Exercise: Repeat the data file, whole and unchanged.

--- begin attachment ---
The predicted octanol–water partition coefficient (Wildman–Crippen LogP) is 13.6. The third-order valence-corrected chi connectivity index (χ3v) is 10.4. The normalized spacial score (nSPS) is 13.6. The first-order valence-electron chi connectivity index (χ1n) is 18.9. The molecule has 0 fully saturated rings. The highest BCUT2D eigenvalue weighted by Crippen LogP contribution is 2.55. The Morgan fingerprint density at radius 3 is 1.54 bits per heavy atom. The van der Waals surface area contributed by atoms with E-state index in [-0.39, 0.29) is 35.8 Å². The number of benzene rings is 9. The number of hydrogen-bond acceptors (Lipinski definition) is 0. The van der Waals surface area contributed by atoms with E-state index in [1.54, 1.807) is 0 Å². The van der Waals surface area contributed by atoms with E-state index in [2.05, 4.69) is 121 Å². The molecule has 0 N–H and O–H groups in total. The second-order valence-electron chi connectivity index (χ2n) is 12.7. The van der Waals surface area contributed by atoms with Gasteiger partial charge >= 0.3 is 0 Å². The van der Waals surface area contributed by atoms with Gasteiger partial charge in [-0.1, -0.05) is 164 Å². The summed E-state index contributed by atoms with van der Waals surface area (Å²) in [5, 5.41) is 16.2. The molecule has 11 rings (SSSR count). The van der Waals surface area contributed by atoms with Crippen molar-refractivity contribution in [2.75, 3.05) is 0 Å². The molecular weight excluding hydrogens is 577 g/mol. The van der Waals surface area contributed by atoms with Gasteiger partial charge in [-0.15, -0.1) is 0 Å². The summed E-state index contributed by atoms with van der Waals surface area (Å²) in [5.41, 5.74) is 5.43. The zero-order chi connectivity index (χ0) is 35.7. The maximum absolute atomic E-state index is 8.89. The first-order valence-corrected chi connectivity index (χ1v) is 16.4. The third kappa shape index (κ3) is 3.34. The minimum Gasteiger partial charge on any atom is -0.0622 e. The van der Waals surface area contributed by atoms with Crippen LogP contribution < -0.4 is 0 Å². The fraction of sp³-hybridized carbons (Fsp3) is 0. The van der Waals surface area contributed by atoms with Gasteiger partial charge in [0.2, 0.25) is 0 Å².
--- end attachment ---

The predicted octanol–water partition coefficient (Wildman–Crippen LogP) is 13.6. The third-order valence-corrected chi connectivity index (χ3v) is 10.4. The normalized spacial score (nSPS) is 13.6. The first-order valence-electron chi connectivity index (χ1n) is 18.9. The molecule has 0 fully saturated rings. The highest BCUT2D eigenvalue weighted by Crippen LogP contribution is 2.55. The Morgan fingerprint density at radius 3 is 1.54 bits per heavy atom. The van der Waals surface area contributed by atoms with E-state index in [-0.39, 0.29) is 35.8 Å². The number of benzene rings is 9. The number of hydrogen-bond acceptors (Lipinski definition) is 0. The van der Waals surface area contributed by atoms with E-state index in [1.54, 1.807) is 0 Å². The van der Waals surface area contributed by atoms with E-state index in [2.05, 4.69) is 121 Å². The molecule has 0 N–H and O–H groups in total. The second-order valence-electron chi connectivity index (χ2n) is 12.7. The van der Waals surface area contributed by atoms with Gasteiger partial charge >= 0.3 is 0 Å². The van der Waals surface area contributed by atoms with Gasteiger partial charge in [-0.1, -0.05) is 164 Å². The summed E-state index contributed by atoms with van der Waals surface area (Å²) in [5, 5.41) is 16.2. The molecule has 11 rings (SSSR count). The van der Waals surface area contributed by atoms with Crippen molar-refractivity contribution in [2.75, 3.05) is 0 Å². The molecular weight excluding hydrogens is 577 g/mol. The van der Waals surface area contributed by atoms with Gasteiger partial charge in [-0.15, -0.1) is 0 Å². The summed E-state index contributed by atoms with van der Waals surface area (Å²) in [5.41, 5.74) is 5.43. The zero-order chi connectivity index (χ0) is 35.7. The maximum absolute atomic E-state index is 8.89. The first-order valence-corrected chi connectivity index (χ1v) is 16.4. The third kappa shape index (κ3) is 3.34. The minimum Gasteiger partial charge on any atom is -0.0622 e. The van der Waals surface area contributed by atoms with Crippen LogP contribution < -0.4 is 0 Å². The fraction of sp³-hybridized carbons (Fsp3) is 0. The van der Waals surface area contributed by atoms with Gasteiger partial charge in [0.2, 0.25) is 0 Å².